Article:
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Slow pace of developing airports in smaller cities stumps Modi's plan to get more to fly

Bengaluru/New Delhi

THE slow pace of fitting out regional airports risks delaying Indian Prime Minister Narendra Modi's ambitious plan to launch more flights connecting smaller towns and cities and get millions more people using air travel.

The programme, flagged off by Mr Modi last year, aims to boost economic growth by refurbishing idle colonial-era airstrips or building newer airports, and incentivising airlines to offer discounted fares to connect them with bigger cities.

But work on building new airports in small towns and upgrading existing facilities has failed to keep pace, two government officials said, and could knock off-course the government's lofty goal of bringing 100 million more passengers to the skies in the next five years.

Under Modi's "regional connectivity scheme", the government planned to open 31 new airports by the end of 2017, but only 16 are operational so far. Some states have said they do not have enough funds.

In other cases, it was taking longer than planned to build air traffic control towers or set up terminal buildings equipped with baggage scanners and security systems, said the official. The federal government has now stepped in, and will procure much of the equipment itself and lease it to state governments to get the 15 remaining airports operational by end-June.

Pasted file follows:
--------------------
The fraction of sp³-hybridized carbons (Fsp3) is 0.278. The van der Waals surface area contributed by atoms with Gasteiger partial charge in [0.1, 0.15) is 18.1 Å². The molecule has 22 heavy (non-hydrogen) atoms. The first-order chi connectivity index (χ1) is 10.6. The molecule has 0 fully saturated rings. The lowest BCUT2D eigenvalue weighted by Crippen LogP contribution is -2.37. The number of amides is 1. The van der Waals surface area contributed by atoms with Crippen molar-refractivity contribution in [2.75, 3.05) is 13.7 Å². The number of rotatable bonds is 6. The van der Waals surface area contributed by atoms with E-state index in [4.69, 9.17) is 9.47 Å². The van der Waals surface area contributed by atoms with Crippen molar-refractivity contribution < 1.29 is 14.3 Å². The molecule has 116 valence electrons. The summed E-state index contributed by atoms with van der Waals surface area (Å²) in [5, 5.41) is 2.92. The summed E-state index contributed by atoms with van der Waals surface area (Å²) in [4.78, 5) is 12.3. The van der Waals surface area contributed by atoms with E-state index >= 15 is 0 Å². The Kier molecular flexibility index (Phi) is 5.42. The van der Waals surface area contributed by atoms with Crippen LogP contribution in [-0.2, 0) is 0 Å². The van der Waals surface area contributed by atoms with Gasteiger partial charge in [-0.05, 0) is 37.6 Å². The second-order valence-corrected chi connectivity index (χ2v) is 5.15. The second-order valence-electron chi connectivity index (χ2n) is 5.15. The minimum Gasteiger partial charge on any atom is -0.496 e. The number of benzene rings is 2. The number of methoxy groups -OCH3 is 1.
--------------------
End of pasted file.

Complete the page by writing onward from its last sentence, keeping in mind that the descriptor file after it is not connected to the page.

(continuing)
"It is a trade-off. We either keep adding more flights or calibrate the existing ones with the capacity we have," the official said. The delays highlight the hurdles Mr Modi - who has campaigned on his ability to successfully implement growth-boosting reforms - faces as he seeks re-election in 2019.

Passenger traffic in India has grown at about 20 per cent annually in recent years, making the world's fastest-growing aviation market lucrative for large and small planemakers.

When launching the scheme in early 2017, the government said it wanted to make flying affordable for the common man wearing simple flip-flops by reviving more than 400 unused and under-utilised airstrips in the country's vast hinterlands.

The civil aviation ministry has given approvals, in two phases, to nearly a dozen airlines, including startups such as Air Deccan and Air Odisha as well as established carriers IndiGo, Jet Airways and SpiceJet. REUTERS

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